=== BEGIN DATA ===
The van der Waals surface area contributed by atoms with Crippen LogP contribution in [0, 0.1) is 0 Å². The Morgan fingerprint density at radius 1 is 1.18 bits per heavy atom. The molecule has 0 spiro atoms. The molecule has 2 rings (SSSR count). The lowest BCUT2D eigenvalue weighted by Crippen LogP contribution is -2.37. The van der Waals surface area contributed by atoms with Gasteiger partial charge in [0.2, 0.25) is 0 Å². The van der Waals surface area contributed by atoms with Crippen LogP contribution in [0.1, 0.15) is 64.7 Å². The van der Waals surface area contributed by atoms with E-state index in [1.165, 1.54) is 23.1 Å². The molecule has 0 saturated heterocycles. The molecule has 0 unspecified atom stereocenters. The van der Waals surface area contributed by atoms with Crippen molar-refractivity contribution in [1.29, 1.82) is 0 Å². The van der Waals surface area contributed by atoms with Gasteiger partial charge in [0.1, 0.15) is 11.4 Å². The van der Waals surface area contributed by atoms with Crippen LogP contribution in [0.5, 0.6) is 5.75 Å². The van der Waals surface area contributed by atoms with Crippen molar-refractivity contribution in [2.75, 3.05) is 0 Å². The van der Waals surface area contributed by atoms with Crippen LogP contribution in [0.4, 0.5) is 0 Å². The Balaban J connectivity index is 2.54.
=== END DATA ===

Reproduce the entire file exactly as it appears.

The van der Waals surface area contributed by atoms with Crippen LogP contribution in [0, 0.1) is 0 Å². The Morgan fingerprint density at radius 1 is 1.18 bits per heavy atom. The molecule has 0 spiro atoms. The molecule has 2 rings (SSSR count). The lowest BCUT2D eigenvalue weighted by Crippen LogP contribution is -2.37. The van der Waals surface area contributed by atoms with Gasteiger partial charge in [0.2, 0.25) is 0 Å². The van der Waals surface area contributed by atoms with Crippen LogP contribution in [0.1, 0.15) is 64.7 Å². The van der Waals surface area contributed by atoms with E-state index in [1.165, 1.54) is 23.1 Å². The molecule has 0 saturated heterocycles. The molecule has 0 unspecified atom stereocenters. The van der Waals surface area contributed by atoms with Crippen molar-refractivity contribution in [1.29, 1.82) is 0 Å². The van der Waals surface area contributed by atoms with Gasteiger partial charge in [0.1, 0.15) is 11.4 Å². The van der Waals surface area contributed by atoms with Crippen LogP contribution in [0.5, 0.6) is 5.75 Å². The van der Waals surface area contributed by atoms with Crippen molar-refractivity contribution in [2.75, 3.05) is 0 Å². The van der Waals surface area contributed by atoms with Crippen LogP contribution in [0.4, 0.5) is 0 Å². The Balaban J connectivity index is 2.54.